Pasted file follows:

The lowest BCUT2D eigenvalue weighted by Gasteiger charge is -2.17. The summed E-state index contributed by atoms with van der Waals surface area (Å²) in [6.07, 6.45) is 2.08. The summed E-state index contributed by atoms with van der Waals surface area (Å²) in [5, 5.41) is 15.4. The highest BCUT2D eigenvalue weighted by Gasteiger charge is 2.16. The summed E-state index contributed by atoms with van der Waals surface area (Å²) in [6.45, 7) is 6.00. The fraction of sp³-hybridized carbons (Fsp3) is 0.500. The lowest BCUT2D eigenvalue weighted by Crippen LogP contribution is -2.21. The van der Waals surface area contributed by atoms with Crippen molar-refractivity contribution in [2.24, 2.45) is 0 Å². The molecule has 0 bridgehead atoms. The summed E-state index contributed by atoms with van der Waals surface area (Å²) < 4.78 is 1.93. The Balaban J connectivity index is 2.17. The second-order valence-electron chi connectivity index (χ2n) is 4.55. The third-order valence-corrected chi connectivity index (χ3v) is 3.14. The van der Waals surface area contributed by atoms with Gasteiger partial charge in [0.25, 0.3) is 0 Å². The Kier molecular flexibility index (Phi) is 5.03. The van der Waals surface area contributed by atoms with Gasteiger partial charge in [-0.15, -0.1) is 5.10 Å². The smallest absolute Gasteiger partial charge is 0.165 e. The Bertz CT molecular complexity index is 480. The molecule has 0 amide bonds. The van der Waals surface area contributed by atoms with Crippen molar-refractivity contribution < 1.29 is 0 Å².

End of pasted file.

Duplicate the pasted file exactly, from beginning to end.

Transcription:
The lowest BCUT2D eigenvalue weighted by Gasteiger charge is -2.17. The summed E-state index contributed by atoms with van der Waals surface area (Å²) in [6.07, 6.45) is 2.08. The summed E-state index contributed by atoms with van der Waals surface area (Å²) in [5, 5.41) is 15.4. The highest BCUT2D eigenvalue weighted by Gasteiger charge is 2.16. The summed E-state index contributed by atoms with van der Waals surface area (Å²) in [6.45, 7) is 6.00. The fraction of sp³-hybridized carbons (Fsp3) is 0.500. The lowest BCUT2D eigenvalue weighted by Crippen LogP contribution is -2.21. The van der Waals surface area contributed by atoms with Crippen molar-refractivity contribution in [2.24, 2.45) is 0 Å². The molecule has 0 bridgehead atoms. The summed E-state index contributed by atoms with van der Waals surface area (Å²) < 4.78 is 1.93. The Balaban J connectivity index is 2.17. The second-order valence-electron chi connectivity index (χ2n) is 4.55. The third-order valence-corrected chi connectivity index (χ3v) is 3.14. The van der Waals surface area contributed by atoms with Gasteiger partial charge in [0.25, 0.3) is 0 Å². The Kier molecular flexibility index (Phi) is 5.03. The van der Waals surface area contributed by atoms with Gasteiger partial charge in [-0.15, -0.1) is 5.10 Å². The smallest absolute Gasteiger partial charge is 0.165 e. The Bertz CT molecular complexity index is 480. The molecule has 0 amide bonds. The van der Waals surface area contributed by atoms with Crippen molar-refractivity contribution < 1.29 is 0 Å².